The slave trade helped make their families rich. But, two centuries later, a handful of British aristocrats, part of a new organization called Heirs of Slavery, are lobbying the UK government to offer a formal apology and restorative justice to the descendants of the slave trade.
“British slavery was legal, industrialized and based entirely on race,” Alex Renton, one of the group’s founders, told the Guardian. “Britain has never apologized for it, and its after-effects still harm people’s lives in Britain as well as in the Caribbean countries where our ancestors made money.”
British complicity in the slave trade
Britain traded more slaves than nearly any other country, transporting 3.1 million Africans to its colonies in the Caribbean, as well as to North and South America.
When the UK government abolished the slave trade in the 1830s, it began paying out reparations—not to freed slaves but to former slave owners and traders. The compensation amounted to £20 million of public money, a sum so massive that it was equivalent to 40% of the government’s annual budget at the time. The government diligently disbursed these payments until the final installment in 2015.
The ancestors of the eight members of Heirs of Slavery received compensation payments from the UK government ranging from £3,591 and £106,000 (about £17 million or $21 million in today’s currency).
Their descendants say that others like them, whose families have benefited from the slave trade, could consider charitable donations to help people in the Caribbean and its diaspora. However, their main purpose is “to lend our voices as heirs of those involved in the business of slavery to support campaigns for institutional and national reparative justice,” specifically the call of the Caribbean Community (CARICOM).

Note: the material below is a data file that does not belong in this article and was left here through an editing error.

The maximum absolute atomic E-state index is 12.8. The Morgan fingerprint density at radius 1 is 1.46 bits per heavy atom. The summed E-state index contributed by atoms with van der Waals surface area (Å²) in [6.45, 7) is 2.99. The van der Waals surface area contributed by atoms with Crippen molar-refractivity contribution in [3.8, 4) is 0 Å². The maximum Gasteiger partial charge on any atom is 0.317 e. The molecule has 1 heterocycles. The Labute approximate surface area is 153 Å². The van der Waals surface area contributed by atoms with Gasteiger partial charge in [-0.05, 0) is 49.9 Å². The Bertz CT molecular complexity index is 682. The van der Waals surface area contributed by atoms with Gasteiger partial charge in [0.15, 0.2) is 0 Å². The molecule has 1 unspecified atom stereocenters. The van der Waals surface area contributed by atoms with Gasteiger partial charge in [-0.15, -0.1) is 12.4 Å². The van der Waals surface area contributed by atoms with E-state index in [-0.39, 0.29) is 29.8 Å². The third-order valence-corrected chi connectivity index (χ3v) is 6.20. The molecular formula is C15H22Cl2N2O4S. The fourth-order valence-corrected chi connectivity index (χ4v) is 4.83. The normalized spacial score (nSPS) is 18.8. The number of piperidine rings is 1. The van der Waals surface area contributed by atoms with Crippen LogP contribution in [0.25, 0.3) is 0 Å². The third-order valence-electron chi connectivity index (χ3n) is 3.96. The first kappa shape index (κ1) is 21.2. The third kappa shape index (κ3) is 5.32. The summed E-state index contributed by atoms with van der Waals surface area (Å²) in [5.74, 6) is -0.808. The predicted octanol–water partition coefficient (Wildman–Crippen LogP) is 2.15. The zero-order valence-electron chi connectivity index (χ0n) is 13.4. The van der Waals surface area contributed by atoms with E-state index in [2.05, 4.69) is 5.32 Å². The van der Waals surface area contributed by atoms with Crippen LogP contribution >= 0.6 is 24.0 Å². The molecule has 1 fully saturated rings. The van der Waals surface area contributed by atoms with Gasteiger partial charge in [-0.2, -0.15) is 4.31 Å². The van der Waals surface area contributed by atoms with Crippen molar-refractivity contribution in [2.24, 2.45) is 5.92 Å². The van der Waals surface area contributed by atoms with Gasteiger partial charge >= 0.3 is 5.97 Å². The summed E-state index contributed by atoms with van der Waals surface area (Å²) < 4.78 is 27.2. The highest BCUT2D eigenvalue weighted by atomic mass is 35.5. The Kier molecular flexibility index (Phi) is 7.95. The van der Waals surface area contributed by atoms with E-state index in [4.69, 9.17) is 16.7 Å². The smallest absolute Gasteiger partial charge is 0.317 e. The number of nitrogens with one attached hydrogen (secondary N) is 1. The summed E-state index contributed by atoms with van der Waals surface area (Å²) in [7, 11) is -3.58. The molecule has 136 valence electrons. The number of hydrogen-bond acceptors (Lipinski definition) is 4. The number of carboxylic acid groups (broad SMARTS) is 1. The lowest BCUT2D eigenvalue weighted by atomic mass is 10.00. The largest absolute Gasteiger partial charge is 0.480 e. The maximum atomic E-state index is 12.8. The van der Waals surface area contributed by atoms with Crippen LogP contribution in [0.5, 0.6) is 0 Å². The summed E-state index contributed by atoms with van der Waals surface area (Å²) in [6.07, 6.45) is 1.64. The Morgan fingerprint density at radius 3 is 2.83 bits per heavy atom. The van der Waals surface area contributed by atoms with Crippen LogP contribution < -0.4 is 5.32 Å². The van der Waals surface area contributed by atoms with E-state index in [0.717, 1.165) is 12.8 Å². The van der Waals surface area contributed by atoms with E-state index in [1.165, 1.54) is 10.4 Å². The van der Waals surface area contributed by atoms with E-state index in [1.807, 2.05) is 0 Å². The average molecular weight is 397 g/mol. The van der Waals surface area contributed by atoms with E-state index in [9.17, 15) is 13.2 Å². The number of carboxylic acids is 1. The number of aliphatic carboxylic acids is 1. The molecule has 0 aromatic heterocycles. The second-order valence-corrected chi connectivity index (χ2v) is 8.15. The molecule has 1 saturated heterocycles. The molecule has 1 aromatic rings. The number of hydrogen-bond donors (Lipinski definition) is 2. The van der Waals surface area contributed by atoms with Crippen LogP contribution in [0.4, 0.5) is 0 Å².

Caribbean nations are leading the call for reparations
Caribbean nations, which have been severing residual ties with the British Commonwealth in recent years, outlined a ten-point plan in 2014 for reparatory justice from European nations. The plan includes direct actions such as formal apologies, repatriation, debt cancellation, and a development program for rehabilitating indigenous communities. It also calls for investments in righting the pervasive and damaging legacies of slavery, such as funds to develop public health, eradicate illiteracy, and psychological rehabilitation.
CARICOM’s campaign for reparations has been gaining traction. Last December, the Netherlands was the first European country to formally apologize for its role in the slave trade. The Dutch government backed up the apology with a 200 million euro ($212 million) fund directed towards initiatives meant to tackle the legacy of slavery in the Netherlands and its former colonies.
“It’s about money. Apologies are words and with those words you can’t buy anything,” Mark Rutte, the prime minister of the Netherlands, said at the time.
For its part, the UK government has expressed regret and sorrow for its role in the transatlantic slave trade, skirting a formal apology all the while. At least one cabinet minister has said that an apology would open the door to the accountability and potential economic restitution the UK has so far avoided.